Vermont House Unanimously Passes Nation’s Strongest Ban on Cancer-Causing Flame Retardants

For Immediate Release:   May 8, 2013

Montpelier, VT —  In the jam-packed final days of the legislative session, the House of Representatives carved out time to pass the nation’’s strongest bill to protect children and fire fighters from unnecessary and harmful flame retardant chemicals (S.81, vote:141-0) by banning their use in children’s products and home furniture.

Unlike some bills this session that drummed up intense debate but only affect a small portion of Vermonters, the country’’s strongest bill to ban toxic flame retardants passed through the House today with little controversy, but with far-reaching impacts,” said Lauren Hierl, environmental health advocate at VPIRG. “Everyone with a couch or kid’s product in their home should be thankful the House voted today to stop the chemical industry from dumping toxic and ineffective flame retardant chemicals into these products in the future.”

Representative Jill Krowinski added, “”This is another great step forward in protecting the health of our communities, especially our children and fire fighters. We still have a lot of work to do to remove all of the toxic chemicals In our products and homes, but this is a public health victory.”

““I consider today’’s unanimous vote to ban toxic flame retardants as a positive step, but we can’’t stop here. The legislature needs to enact comprehensive chemical safety legislation in the near future,”” said House Majority Leader Willem Jewett.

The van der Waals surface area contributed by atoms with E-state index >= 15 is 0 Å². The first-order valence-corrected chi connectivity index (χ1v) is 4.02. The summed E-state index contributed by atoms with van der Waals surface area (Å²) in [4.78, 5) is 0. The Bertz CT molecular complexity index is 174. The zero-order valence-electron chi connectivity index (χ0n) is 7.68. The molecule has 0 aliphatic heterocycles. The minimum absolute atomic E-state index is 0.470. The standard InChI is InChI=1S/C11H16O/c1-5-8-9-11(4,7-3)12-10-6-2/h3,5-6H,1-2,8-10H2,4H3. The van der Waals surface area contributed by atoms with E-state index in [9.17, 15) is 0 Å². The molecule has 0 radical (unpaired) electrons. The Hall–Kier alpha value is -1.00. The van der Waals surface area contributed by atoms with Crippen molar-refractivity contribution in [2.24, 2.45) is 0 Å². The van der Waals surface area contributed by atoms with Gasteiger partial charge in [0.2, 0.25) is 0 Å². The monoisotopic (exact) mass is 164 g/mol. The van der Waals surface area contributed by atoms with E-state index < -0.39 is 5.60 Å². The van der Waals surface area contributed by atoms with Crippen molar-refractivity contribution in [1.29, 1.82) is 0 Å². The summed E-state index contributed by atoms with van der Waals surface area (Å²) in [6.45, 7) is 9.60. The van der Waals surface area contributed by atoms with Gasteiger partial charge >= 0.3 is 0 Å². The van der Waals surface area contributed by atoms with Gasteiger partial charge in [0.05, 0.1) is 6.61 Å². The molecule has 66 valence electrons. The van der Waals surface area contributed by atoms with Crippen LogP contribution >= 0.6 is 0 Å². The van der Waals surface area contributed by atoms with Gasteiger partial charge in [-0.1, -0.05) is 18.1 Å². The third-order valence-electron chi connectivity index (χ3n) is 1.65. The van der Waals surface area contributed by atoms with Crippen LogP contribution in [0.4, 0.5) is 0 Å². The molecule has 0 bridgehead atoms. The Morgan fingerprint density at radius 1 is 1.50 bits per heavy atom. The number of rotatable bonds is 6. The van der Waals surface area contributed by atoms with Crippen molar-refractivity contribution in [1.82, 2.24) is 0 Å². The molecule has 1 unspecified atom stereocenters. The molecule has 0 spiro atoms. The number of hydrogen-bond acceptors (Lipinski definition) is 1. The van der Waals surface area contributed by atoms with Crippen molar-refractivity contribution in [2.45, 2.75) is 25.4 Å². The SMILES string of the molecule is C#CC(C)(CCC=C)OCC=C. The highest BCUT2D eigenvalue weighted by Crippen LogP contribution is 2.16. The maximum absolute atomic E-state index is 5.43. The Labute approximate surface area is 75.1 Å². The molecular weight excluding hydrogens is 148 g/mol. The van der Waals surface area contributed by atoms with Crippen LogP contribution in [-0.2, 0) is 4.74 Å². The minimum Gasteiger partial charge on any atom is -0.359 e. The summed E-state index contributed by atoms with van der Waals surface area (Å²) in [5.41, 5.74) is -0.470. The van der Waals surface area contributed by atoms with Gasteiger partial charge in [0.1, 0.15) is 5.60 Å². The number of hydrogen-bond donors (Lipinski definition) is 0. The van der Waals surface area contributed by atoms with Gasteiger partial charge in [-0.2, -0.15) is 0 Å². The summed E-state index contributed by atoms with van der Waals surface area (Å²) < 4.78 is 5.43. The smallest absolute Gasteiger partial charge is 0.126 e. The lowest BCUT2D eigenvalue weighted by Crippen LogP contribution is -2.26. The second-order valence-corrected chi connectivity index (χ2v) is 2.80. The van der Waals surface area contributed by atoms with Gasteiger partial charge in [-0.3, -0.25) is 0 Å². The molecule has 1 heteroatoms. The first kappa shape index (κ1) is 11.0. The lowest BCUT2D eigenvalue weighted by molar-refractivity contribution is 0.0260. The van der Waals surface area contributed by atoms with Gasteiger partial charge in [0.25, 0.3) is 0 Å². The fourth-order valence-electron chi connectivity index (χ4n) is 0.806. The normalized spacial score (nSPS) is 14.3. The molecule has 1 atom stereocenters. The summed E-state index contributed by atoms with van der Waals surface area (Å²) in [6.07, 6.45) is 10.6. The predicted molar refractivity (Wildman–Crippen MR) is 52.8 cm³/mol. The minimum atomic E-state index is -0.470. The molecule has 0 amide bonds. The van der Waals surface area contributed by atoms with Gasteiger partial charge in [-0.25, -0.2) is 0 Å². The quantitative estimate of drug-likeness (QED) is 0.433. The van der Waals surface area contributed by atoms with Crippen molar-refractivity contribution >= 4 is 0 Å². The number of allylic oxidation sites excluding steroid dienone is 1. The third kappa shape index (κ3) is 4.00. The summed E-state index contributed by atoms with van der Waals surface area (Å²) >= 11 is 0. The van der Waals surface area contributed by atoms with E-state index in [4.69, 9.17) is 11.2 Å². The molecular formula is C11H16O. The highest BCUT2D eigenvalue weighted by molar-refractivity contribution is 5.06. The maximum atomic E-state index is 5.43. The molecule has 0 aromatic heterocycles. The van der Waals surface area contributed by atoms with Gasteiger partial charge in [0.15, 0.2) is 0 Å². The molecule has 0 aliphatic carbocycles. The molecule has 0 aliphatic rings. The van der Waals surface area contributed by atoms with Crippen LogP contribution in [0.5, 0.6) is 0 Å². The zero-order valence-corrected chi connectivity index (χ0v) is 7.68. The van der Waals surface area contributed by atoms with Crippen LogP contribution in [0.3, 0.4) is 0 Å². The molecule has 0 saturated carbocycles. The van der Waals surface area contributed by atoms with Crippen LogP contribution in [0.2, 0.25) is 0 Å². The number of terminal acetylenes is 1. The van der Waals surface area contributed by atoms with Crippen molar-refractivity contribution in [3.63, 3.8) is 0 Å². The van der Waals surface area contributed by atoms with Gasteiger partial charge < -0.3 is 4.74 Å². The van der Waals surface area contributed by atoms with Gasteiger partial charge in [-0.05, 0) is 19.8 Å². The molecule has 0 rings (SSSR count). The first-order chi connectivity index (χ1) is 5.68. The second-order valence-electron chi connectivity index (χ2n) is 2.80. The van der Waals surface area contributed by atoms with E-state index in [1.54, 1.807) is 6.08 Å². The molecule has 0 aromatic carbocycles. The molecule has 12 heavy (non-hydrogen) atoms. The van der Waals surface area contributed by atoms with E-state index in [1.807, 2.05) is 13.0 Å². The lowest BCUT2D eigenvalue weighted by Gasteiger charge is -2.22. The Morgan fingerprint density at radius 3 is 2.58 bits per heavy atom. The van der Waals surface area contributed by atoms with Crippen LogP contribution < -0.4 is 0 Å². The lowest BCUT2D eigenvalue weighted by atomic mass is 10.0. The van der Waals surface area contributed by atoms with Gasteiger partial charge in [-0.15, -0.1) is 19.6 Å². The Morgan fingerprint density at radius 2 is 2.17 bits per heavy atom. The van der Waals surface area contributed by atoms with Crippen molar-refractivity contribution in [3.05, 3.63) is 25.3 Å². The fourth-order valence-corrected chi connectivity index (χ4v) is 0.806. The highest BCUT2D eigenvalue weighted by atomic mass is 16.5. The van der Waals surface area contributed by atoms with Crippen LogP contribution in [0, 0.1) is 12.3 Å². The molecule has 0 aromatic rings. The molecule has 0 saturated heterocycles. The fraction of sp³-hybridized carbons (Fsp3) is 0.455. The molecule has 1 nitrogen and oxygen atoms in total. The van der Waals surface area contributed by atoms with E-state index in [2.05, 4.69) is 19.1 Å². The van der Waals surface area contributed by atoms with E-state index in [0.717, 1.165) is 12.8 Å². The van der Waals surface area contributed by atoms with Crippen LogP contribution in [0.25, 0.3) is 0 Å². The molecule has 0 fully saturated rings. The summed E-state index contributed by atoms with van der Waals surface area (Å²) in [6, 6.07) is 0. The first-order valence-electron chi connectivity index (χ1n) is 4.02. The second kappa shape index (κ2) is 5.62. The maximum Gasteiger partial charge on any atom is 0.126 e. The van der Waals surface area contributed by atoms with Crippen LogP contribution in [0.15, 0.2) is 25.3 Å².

Benjamin O’Brien, President of the Professional Fire Fighters of Vermont, added, ““It was an honor working with the members of the Senate Health and Welfare and the House Human Services Committees, in coordination with VPIRG, to make Vermont a safer place for its citizens and firefighters by ridding the state of these harmful chemicals.””

Flame retardant chemicals targeted in this bill, particularly chlorinated Tris (Tris), are widely used in children’s products -– high chairs, car seats, nursing pillows, changing pads, and more –- and recent studies found Tris in the majority of couches on the market today. These chemicals migrate out of these products into air and dust, and from there enter our bodies.

Human exposure to these chemicals has been linked to cancer, lowered IQ, decreased fertility, and more.  Especially concerning are the high levels of the toxins found in toddlers and infants, whose developing bodies are particularly susceptible to these negative health impacts. Further, studies show that these chemicals don’t work to slow the spread of fires, and actually make fires more dangerous for fire fighters by releasing toxic gases when ignited.

“We thank Representatives Jill Krowinski, Willem Jewett, Ann Pugh, and the other members of the House who helped shepherd this bill through to unanimous passage in the House. This is an important bill to protect Vermonters from one class of toxins, and the next logical step is to pass broader reforms to systematically tackle how Vermont deals with toxic chemicals in products we all use every day,” Hierl added.

S.81 now heads back to the Senate, which is expected to concur with the House-passed amendments.

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